Brunel’s SS Great Britain in Bristol
This is the winner of a Diploma
The world’s first ocean liner, Brunel’s SS Great Britain (1843) was dramatically salvaged and towed across the Atlantic to her original “birthplace” in Bristol in 1970. By 1998 the condition of the ship’s iron hull had become so poor that it was clear that she would only survive about 20 years more. The main problem is the high levels of salts inside the iron hull and the lack of known effective techniques to remove it. Infested iron will continue corroding down to 22% relative humidity, thus a dry, stable, de-humidified atmosphere was created to halt corrosion through a ground-breaking solution: a giant de-humidification chamber sealed by a great glass roof of laminated panels was designed to look like a glass “sea”, within which the ship appears to be afloat, while allowing full public access “underwater” via an airlock.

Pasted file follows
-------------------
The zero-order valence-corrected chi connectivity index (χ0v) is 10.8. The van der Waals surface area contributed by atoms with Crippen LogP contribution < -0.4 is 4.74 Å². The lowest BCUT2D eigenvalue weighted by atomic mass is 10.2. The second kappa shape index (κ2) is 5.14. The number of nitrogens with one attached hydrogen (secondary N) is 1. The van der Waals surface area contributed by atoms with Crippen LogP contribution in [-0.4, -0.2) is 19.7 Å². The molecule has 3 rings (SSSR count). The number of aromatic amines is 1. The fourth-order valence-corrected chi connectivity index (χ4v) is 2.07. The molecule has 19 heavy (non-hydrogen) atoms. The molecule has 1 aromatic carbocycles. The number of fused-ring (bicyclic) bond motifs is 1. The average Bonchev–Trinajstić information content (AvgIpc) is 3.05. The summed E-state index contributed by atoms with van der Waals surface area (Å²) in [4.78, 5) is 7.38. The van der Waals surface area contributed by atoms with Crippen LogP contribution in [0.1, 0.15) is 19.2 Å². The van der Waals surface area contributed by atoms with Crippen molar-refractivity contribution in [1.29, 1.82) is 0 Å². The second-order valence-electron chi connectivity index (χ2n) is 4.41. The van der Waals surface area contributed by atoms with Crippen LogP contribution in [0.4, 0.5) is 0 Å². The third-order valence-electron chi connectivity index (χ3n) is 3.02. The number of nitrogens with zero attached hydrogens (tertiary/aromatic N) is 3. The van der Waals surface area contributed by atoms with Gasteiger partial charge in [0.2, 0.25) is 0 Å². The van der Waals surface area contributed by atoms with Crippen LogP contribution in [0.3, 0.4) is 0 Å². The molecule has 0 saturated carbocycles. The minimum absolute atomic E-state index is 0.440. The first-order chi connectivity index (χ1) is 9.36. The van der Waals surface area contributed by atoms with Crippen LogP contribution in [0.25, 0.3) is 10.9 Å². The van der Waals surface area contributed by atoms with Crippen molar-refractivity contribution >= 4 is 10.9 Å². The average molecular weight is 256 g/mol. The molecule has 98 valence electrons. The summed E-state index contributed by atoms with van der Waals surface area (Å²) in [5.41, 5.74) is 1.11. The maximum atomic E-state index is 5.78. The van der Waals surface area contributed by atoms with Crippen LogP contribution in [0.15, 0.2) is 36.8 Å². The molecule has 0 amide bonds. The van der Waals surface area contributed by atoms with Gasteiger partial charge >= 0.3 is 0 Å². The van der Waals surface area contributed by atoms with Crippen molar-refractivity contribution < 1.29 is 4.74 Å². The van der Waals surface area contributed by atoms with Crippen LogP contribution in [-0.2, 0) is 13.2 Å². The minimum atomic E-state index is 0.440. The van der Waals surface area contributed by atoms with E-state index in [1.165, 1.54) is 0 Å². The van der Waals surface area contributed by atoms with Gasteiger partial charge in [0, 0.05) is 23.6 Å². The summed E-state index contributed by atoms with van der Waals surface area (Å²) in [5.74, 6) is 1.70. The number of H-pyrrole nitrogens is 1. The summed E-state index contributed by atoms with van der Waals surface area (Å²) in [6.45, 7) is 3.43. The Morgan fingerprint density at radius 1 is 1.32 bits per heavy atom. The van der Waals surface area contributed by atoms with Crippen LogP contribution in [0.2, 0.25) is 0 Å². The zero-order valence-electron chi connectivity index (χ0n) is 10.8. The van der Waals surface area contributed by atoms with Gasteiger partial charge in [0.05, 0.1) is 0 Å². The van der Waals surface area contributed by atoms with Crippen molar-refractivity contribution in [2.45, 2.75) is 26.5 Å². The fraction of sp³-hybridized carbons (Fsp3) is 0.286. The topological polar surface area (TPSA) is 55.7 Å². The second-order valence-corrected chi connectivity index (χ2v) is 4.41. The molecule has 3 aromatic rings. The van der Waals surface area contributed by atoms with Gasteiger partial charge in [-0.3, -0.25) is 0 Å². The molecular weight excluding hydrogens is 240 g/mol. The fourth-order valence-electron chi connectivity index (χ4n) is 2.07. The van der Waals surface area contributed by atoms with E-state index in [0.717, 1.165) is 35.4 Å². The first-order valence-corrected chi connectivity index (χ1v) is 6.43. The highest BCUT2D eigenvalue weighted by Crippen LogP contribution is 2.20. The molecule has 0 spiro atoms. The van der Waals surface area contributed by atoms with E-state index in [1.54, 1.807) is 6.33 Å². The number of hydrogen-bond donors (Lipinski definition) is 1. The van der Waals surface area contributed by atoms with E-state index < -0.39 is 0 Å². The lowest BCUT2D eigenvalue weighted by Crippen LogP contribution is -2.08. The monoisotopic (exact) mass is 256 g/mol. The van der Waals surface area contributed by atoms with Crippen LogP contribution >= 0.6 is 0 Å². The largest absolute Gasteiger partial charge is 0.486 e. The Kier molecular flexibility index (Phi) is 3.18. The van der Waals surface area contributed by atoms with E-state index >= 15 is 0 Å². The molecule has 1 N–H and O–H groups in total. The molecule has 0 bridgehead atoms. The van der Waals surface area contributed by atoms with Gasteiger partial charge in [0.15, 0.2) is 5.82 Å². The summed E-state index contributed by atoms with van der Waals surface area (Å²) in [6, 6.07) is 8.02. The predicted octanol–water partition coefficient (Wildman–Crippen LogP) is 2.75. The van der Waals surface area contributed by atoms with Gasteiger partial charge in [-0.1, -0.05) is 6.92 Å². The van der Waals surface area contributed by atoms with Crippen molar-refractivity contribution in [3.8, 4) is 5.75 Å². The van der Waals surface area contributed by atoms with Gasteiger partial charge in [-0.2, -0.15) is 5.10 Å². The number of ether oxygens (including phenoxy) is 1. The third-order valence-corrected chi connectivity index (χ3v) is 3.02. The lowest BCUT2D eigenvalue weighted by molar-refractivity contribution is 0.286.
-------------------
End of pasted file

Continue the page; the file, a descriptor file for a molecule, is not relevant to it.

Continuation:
The entire interior of the ship has also been meticulously restored and interpreted using original passenger drawings and diaries, a new museum created from derelict workshop buildings and the Victorian dockyard restored. The entire site was made accessible to all through the installation of lifts hidden inside the funnel and dry dock area.
“For the ground-breaking solution to halt the iron corrosion of the first great ocean liner and its transformation into the centrepiece of an exciting and accessible museum and educational visitor attraction in the original dry dock.”